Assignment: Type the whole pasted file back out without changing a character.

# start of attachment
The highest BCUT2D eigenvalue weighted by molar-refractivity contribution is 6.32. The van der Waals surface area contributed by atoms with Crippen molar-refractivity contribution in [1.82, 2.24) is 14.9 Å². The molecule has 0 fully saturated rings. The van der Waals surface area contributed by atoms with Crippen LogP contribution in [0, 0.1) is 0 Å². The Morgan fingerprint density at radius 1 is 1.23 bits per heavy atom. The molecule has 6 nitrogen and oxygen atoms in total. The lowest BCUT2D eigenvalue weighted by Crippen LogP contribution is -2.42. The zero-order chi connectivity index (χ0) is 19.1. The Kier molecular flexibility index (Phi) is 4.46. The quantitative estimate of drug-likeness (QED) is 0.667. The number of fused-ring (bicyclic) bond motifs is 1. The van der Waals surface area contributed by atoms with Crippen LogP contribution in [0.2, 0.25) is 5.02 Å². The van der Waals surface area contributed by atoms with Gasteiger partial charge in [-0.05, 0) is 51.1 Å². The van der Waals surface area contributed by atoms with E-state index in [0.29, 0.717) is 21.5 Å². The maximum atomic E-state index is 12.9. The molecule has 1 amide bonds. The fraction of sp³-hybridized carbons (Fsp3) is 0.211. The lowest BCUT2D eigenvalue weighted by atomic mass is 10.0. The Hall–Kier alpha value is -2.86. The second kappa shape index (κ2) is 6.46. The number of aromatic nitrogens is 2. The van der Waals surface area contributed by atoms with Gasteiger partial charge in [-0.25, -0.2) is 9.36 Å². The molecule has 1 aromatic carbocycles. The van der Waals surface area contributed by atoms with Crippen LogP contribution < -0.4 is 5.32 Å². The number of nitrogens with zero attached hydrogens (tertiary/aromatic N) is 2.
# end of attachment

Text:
The highest BCUT2D eigenvalue weighted by molar-refractivity contribution is 6.32. The van der Waals surface area contributed by atoms with Crippen molar-refractivity contribution in [1.82, 2.24) is 14.9 Å². The molecule has 0 fully saturated rings. The van der Waals surface area contributed by atoms with Crippen LogP contribution in [0, 0.1) is 0 Å². The Morgan fingerprint density at radius 1 is 1.23 bits per heavy atom. The molecule has 6 nitrogen and oxygen atoms in total. The lowest BCUT2D eigenvalue weighted by Crippen LogP contribution is -2.42. The zero-order chi connectivity index (χ0) is 19.1. The Kier molecular flexibility index (Phi) is 4.46. The quantitative estimate of drug-likeness (QED) is 0.667. The number of fused-ring (bicyclic) bond motifs is 1. The van der Waals surface area contributed by atoms with Crippen LogP contribution in [0.2, 0.25) is 5.02 Å². The van der Waals surface area contributed by atoms with Gasteiger partial charge in [-0.05, 0) is 51.1 Å². The van der Waals surface area contributed by atoms with E-state index in [0.29, 0.717) is 21.5 Å². The maximum atomic E-state index is 12.9. The molecule has 1 amide bonds. The fraction of sp³-hybridized carbons (Fsp3) is 0.211. The lowest BCUT2D eigenvalue weighted by atomic mass is 10.0. The Hall–Kier alpha value is -2.86. The second kappa shape index (κ2) is 6.46. The number of aromatic nitrogens is 2. The van der Waals surface area contributed by atoms with Gasteiger partial charge in [-0.25, -0.2) is 9.36 Å². The molecule has 1 aromatic carbocycles. The van der Waals surface area contributed by atoms with Crippen LogP contribution < -0.4 is 5.32 Å². The number of nitrogens with zero attached hydrogens (tertiary/aromatic N) is 2.